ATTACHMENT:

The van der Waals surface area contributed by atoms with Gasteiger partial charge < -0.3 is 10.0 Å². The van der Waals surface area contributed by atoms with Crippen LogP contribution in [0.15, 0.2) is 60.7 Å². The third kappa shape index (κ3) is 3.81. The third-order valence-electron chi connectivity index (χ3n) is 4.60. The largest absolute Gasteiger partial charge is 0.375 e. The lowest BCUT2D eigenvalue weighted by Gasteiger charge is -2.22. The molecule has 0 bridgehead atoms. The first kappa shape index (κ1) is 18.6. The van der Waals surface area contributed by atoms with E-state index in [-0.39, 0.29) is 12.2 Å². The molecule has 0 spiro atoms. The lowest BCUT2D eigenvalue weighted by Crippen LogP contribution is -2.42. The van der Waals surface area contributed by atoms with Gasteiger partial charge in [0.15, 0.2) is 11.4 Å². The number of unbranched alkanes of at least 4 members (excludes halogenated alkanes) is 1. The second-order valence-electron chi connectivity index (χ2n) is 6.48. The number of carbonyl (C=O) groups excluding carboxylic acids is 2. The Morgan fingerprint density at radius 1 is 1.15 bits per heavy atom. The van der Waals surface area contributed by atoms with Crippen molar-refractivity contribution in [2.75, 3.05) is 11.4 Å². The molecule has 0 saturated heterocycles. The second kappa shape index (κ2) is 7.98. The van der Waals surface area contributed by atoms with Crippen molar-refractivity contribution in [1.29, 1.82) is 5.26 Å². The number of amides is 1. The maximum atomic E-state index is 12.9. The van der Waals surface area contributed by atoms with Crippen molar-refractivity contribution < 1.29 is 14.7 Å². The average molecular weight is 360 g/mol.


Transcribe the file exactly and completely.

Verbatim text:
The van der Waals surface area contributed by atoms with Gasteiger partial charge < -0.3 is 10.0 Å². The van der Waals surface area contributed by atoms with Crippen LogP contribution in [0.15, 0.2) is 60.7 Å². The third kappa shape index (κ3) is 3.81. The third-order valence-electron chi connectivity index (χ3n) is 4.60. The largest absolute Gasteiger partial charge is 0.375 e. The lowest BCUT2D eigenvalue weighted by Gasteiger charge is -2.22. The molecule has 0 bridgehead atoms. The first kappa shape index (κ1) is 18.6. The van der Waals surface area contributed by atoms with E-state index in [-0.39, 0.29) is 12.2 Å². The molecule has 0 spiro atoms. The lowest BCUT2D eigenvalue weighted by Crippen LogP contribution is -2.42. The van der Waals surface area contributed by atoms with Gasteiger partial charge in [0.15, 0.2) is 11.4 Å². The number of unbranched alkanes of at least 4 members (excludes halogenated alkanes) is 1. The second-order valence-electron chi connectivity index (χ2n) is 6.48. The number of carbonyl (C=O) groups excluding carboxylic acids is 2. The Morgan fingerprint density at radius 1 is 1.15 bits per heavy atom. The van der Waals surface area contributed by atoms with Crippen molar-refractivity contribution in [2.75, 3.05) is 11.4 Å². The molecule has 0 saturated heterocycles. The second kappa shape index (κ2) is 7.98. The van der Waals surface area contributed by atoms with Crippen molar-refractivity contribution in [1.29, 1.82) is 5.26 Å². The number of amides is 1. The maximum atomic E-state index is 12.9. The van der Waals surface area contributed by atoms with Crippen molar-refractivity contribution < 1.29 is 14.7 Å². The average molecular weight is 360 g/mol.